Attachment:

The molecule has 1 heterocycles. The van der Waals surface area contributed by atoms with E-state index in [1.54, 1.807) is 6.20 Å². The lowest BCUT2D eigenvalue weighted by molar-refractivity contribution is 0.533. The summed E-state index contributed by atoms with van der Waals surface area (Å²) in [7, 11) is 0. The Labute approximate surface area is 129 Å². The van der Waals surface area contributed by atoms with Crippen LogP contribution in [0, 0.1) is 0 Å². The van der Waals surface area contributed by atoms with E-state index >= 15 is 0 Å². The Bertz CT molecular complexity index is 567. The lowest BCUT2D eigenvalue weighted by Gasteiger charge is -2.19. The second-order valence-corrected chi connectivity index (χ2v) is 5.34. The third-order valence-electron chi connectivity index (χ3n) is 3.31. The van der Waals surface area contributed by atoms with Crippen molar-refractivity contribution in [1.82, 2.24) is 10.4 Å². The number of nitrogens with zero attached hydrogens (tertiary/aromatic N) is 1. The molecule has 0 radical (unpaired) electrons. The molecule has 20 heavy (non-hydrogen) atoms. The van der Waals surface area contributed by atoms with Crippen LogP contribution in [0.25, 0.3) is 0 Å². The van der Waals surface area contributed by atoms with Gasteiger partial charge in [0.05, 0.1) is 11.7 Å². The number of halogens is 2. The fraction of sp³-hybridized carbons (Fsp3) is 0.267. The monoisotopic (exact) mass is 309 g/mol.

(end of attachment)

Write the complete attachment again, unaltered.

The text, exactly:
The molecule has 1 heterocycles. The van der Waals surface area contributed by atoms with E-state index in [1.54, 1.807) is 6.20 Å². The lowest BCUT2D eigenvalue weighted by molar-refractivity contribution is 0.533. The summed E-state index contributed by atoms with van der Waals surface area (Å²) in [7, 11) is 0. The Labute approximate surface area is 129 Å². The van der Waals surface area contributed by atoms with Crippen LogP contribution in [0, 0.1) is 0 Å². The van der Waals surface area contributed by atoms with E-state index >= 15 is 0 Å². The Bertz CT molecular complexity index is 567. The lowest BCUT2D eigenvalue weighted by Gasteiger charge is -2.19. The second-order valence-corrected chi connectivity index (χ2v) is 5.34. The third-order valence-electron chi connectivity index (χ3n) is 3.31. The van der Waals surface area contributed by atoms with Crippen molar-refractivity contribution in [1.82, 2.24) is 10.4 Å². The number of nitrogens with zero attached hydrogens (tertiary/aromatic N) is 1. The molecule has 0 radical (unpaired) electrons. The molecule has 20 heavy (non-hydrogen) atoms. The van der Waals surface area contributed by atoms with Crippen LogP contribution in [0.25, 0.3) is 0 Å². The van der Waals surface area contributed by atoms with Gasteiger partial charge in [0.05, 0.1) is 11.7 Å². The number of halogens is 2. The fraction of sp³-hybridized carbons (Fsp3) is 0.267. The monoisotopic (exact) mass is 309 g/mol.